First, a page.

Blog: Daimler 'fesses up
Dave Leggett | 25 March 2010
Corruption in business – or indeed wider society - is a tough one to stamp out. Systems and checks can help a lot, but it really is quite amazing what goes on. I guess some of the problems stem from the fact that there are different attitudes to it across the world. And if there is a culture or institutional tolerance of low-level stuff – like, say, bribing traffic cops or public administrators to bend rules - the chances are high that there's much bigger stuff going on behind the scenes.
The temptation is to see 'oiling the wheels' with bribes as a simple overhead or cost of doing business in some places. If we don't do it, we lose the contract, the argument goes, and someone else will happily step in, the business ethics code thrown out of the window. Play the game or you're not in the frame.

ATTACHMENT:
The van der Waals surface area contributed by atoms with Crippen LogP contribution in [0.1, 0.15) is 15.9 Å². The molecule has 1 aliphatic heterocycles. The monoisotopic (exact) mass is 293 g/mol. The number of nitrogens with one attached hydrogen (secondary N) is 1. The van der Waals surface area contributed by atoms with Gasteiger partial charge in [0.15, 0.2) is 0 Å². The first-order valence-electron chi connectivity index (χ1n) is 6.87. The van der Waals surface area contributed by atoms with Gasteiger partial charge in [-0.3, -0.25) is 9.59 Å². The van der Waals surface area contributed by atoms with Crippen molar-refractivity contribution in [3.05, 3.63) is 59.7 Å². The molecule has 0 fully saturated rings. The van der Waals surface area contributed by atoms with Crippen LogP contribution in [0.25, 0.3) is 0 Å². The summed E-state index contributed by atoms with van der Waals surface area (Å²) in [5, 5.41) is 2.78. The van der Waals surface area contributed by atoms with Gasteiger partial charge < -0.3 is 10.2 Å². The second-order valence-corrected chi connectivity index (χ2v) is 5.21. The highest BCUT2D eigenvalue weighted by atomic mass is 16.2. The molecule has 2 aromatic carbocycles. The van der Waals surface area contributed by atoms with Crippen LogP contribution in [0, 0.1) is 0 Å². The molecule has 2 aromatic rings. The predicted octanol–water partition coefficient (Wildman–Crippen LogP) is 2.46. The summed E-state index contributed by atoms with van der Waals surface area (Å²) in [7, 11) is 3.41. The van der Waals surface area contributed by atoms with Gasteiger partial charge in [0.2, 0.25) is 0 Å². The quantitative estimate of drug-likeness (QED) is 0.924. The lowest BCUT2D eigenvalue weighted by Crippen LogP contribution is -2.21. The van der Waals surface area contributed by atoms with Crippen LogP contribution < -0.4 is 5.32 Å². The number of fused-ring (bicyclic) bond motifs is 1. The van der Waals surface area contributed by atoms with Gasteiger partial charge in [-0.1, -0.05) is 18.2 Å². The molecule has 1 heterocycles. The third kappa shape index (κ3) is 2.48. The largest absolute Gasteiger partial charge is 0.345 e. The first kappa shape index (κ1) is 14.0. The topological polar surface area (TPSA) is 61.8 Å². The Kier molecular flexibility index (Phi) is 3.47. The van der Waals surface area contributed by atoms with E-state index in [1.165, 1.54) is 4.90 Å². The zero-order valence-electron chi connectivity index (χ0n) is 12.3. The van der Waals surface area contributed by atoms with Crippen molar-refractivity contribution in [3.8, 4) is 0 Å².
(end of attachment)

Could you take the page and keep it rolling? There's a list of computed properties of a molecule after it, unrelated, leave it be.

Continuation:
How widespread are such practices? Some big corporations have been caught with their trousers down. Siemens, Enron, Volkswagen, Total, British Aerospace are a few comapnies that spring to mind. And Daimler seems to have been pretty busy around the world. Daimler has been accused of bribing officials in 22 countries in the period 1998-2008 to obtain government contracts. The firm is now happy to hold its hands up, cooperate with the US authorities and settle with an almost USD200m fine.
Did Daimler just own up after seeing the error of its ways, in an act of unprompted corporate repentance? No, not exactly. There was a whistleblower who had been unfairly treated and that sparked the investigation. Makes you wonder what might have happened - or not - without the whistleblower...
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